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one hand and pistol in the other the passage was entered, rather difficult under such circumstances to keep her in it, when her keel sometimes scraped the ground ; and seeing several men ahead bearing down on each bow with the intention of laying hold, I desired Mr. Mayes to clear the way, and turning to the right I saw one man, among several, not more than the boat's length off, pick up a large stone and launch it at my head; by dodging it passed just astern, and I fired over his head. This not appearing to satisfy the fellow, he made a rush, thinking I suppose that I was now powerless, when another shot stopped him as well as his friends, rather I think from fright and astonishment than anything else, for he crouched down, and did not trouble us any more, the others pausing in their meditated rush, and the Master in the mean time dispersing his assailants, forward we got into deep water.

Here I rounded to to wait for the cutter, just entering the channel, with large stones, clubs, and shot flying about her, when she got out clear, and with the satisfaction of knowing that not a single casualty had occurred, and that the men were to be depended on for cool and steady behaviour ; for although discovering that what had been taken for the long Arab musket were in most cases nothing more than clubs, yet the numbers, and so apparently determined, were quito enough to make one nervous.

How we escaped I cannot tell, for at the first commencement the shot for a short time were dropping about us like hail, but they must have been very bad marksmen. It was, however a most merciful in. terposition of Providence, for had we once landed all would have been sacrificed. As we afterwards learnt, it was their aim to lure us on, and the captain of the port, used the expression and gesture, Had you fallen into the hands of the mob, they would have eaten you.

On passing the line of merchant ships again, the crews all Mabomedans, I boarded several, in the endeavour to get information respecting what had taken place on shore, and it was not until on the point of giving up what appeared to be a fruitless task, for they either would not tell me what I required or did not know, when one man in the last ship boarded stepped forward, and in very disjointed English said, that the people on shore had been cutting off heads, and that he had got his information from the crew of an Arab ship, the people from the shore allowing them to come off. On enquiring what had become of the English Consul, he said that they had cut his head off

, as well as that of the French Consul and his wife and family; in fact all the Christians they could get hold of. This was indeed horrifying, but from such a source I had hopes that it might be untrue, but how to get correct accounts was the difficulty, for my boat bad already been attacked in attempting to land.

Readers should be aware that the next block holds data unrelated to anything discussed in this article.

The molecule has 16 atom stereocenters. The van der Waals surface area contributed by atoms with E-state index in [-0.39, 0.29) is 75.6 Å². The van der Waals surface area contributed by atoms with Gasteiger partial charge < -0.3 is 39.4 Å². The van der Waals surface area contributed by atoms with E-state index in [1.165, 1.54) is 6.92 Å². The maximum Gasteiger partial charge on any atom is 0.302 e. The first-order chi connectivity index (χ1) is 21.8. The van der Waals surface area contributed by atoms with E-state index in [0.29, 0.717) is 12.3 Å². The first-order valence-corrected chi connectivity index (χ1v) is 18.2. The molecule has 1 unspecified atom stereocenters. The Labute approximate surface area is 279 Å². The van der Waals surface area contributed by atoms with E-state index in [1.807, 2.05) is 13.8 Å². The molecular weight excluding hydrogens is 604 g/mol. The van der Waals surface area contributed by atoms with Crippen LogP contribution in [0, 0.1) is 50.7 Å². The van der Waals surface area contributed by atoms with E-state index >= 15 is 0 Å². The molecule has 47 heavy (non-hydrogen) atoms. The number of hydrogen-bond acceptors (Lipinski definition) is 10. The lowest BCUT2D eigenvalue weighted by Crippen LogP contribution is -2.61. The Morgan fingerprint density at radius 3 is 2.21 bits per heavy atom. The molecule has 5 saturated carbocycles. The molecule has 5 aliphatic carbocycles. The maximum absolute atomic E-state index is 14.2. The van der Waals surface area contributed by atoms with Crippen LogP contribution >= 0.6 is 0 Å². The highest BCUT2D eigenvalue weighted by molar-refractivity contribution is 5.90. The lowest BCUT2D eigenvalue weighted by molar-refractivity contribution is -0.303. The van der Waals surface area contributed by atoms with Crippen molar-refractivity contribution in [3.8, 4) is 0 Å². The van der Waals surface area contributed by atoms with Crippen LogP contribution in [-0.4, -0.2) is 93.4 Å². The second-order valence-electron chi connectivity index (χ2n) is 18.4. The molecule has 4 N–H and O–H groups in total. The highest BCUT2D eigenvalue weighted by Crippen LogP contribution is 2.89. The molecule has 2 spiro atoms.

Under these circumstances I decided on seizing all boats coming out from the town; and finding the chief mate of the Eranee, (the ship seized) a Muscat man, willing to take a letter on shore, I wrote to the Caimacan for intelligence.

My proceedings in this affair for the next eight days, and arrival of Pacha from Mecca, having been detailed in correspondence with the Admiralty I shall not enter into them here, further than that after getting all the remaining Christians out of the hands of the authorities, I put to sea on the morning of the 25th of June.

As it would not be possible now for the ship to get to Suez in time to catch the next mail for England, to send home reports relating to this affair, I decided on running a line of soundings up the centre of the sea to Jubal Strait. Accordingly, after clearing the Geban Shoal, ran off the land, sounding at the same time; and in lat. 18° 58' N. long. 39° 18' E. hauled up to the northward.

The first cast on the line from the harbour of Jeddah was 42 fathoms, a short quarter of a mile N.W. of the Geban Shoal, thence N.W. for about two miles, the depth was 351 fathoms. Steering a West compass course from the last cast, we passed the large patches Abbolhodere, Aboolyahood Ulfagarne, and Ul Wastance, geittng successively 384, 428, and 596 fathoms, on a soft bottom, except at the last depth (the valve bringing up nothing) in the above latitude, forming the point of intersection with the line up the sea, on a N.b.W. W. compass

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Throughout the whole of this passage strong northerly winds have prevailed, obliging us to get the lower yards and topmast down, and work full power to make any progress. The sea, too, was rather heavy, yet not sufficient to prevent the sounding work going on constantly, night and day, thus showing no difficulty in that point in laying a submarine cable. In

consequence of the delay from this nd, the last cast was not got until the evening of the 30th, 608 fathoms, sand, to the southward and eastward of Shadwan, and as it was too late to enter Jubal Strait, no considering it prudent to pass through in the night with no good marks to run by, I kept to the westward of Shadwan, and anchored under its N.W. point, in seven fathoms of water, with the South end of White Stratum N. 43° E., and Sandy Point N. 69° W. (compass). This was near where we anchored before on the 28th of May. I consider it a very good anchorage, as affording shelter from N.W. winds, and may be readily made. You have smooth water, and may approach the island very close. It is however, very necessary to keep your lead going, and a good look out, for there is a small rock under water, in about the centre of the outer part of the bay. It does not show by any break, and I have only seen it once, a slight undulating motion showing over it. In working up make short tacks close to the island, and anchor directly you get soundings of ten fathoms. You can generally see the bottom in the day time directly you get into shoaler water.